Exile--The Absence Of Jewish Context
The descent into Egypt and Jacob's death left his family in an alien culture, forced to find a context for their traditions within themselves.
Provided by the Bronfman Youth Fellowships in Israel, a summer seminar in Israel that aims to create a multi-denominational cadre of young Jewish leaders.
The parashah of Vayehi is the last parashah in Genesis. In it, Jacob blesses his sons before dying, and Joseph, before his death, promises his brothers that eventually God will remember them and take them out of Egypt and back to Israel, and asks that at that time they take his bones with them, for final burial there. Thus, the book of Genesis ends, with the stage set for the beginning of the enslavement of the next generation of Israelites.
An Interesting Opening
The parashah opens with an interesting anomaly. As you know, there is no punctuation in the Torah; the words are written as a string of letters, with no separation of any kind [only one small space appears between any two words]. The only exception is a paragraphing system. The Torah leaves spaces in between paragraphs--called parashahs--and in between the five books of the Bible.
Weekly portions always are demarcated; they begin either on a new line, or after a space large enough to have nine letters written in it. Vayehi is an exception, in that there is no space at all between the end of last week's parashah, Vayigash, and the beginning of Vayehi--the last letter of Vayigash is followed immediately by the first letter of Vayehi.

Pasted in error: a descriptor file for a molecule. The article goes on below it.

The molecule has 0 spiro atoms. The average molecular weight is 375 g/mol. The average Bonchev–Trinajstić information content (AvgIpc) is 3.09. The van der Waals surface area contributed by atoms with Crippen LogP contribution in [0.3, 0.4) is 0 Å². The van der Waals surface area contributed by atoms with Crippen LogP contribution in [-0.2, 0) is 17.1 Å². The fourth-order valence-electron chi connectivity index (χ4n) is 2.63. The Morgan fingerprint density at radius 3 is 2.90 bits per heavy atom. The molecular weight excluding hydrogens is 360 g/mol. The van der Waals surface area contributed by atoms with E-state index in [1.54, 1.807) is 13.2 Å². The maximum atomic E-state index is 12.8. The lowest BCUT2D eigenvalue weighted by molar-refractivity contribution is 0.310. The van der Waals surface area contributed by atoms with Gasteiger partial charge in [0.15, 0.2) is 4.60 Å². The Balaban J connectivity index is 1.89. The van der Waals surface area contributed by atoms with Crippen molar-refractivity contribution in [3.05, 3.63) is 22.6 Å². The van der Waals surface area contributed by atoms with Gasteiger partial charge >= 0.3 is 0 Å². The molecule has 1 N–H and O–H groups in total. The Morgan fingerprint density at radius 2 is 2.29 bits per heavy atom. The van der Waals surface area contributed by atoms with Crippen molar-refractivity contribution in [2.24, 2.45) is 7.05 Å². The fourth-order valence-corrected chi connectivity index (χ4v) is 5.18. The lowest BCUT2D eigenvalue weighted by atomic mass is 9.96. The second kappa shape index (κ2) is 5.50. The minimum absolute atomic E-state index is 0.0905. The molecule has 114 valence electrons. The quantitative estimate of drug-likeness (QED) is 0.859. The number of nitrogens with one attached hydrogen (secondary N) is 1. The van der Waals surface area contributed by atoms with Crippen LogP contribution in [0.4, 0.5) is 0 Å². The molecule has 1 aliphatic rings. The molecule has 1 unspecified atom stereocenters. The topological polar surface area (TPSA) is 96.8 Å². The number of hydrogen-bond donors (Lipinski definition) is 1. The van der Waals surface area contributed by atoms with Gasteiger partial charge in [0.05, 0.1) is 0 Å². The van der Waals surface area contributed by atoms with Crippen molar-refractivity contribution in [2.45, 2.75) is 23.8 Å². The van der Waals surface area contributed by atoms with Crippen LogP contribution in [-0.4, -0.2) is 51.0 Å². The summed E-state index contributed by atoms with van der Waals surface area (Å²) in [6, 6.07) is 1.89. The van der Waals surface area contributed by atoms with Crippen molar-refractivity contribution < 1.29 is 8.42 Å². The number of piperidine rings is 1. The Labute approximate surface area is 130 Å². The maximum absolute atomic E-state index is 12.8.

Rashi quotes two Rabbinic explanations of this unique phenomenon. "Why is this parashah 'stumah' [closed, or sealed, i.e., written immediately after the end of the preceding parashah with no space in between]? Because once Jacob died, the eyes and hearts of the Israelites were closed by the oppression of their subjugation, for it was then that they [the Egyptians] began to subjugate them.
Another explanation is that Jacob wanted to reveal the future to his sons, and it was closed to him."
This Rabbinic explanation sees the lack of empty space as a kind of pun; the word that describes this lack of empty space is 'stumah.' Stumah also describes, in two ways, what will happen to the Jewish people by the time the parashah is over--their hearts and eyes will be sealed by the pressures of servitude, and Jacob himself will have the knowledge of the future denied--closed--to him, and he will be unable to reveal it to his children.
The pun works on a visual level as well--the parashah is called 'closed,' and also looks closed, so that the physical arrangement of the start of the parashah also stands as a kind of a symbol of the 'closedness' that will be experienced by Jacob and the Jewish people in Egypt.
The image that the pun conjures up, of the eyes and hearts of the Jewish people being closed by subjugation, is an interesting one. It paints subjugation as first and foremost and interior event, one that occurs within the person. The victim is limited, robbed of his or her ability to feel and see, that is, to relate to and interact fully with the world in which he or she lives. Jacob's inability to see the future is part of the same syndrome--in this foreign land, Jacob literally can see no future for his children, only subjugation and servitude--non-future.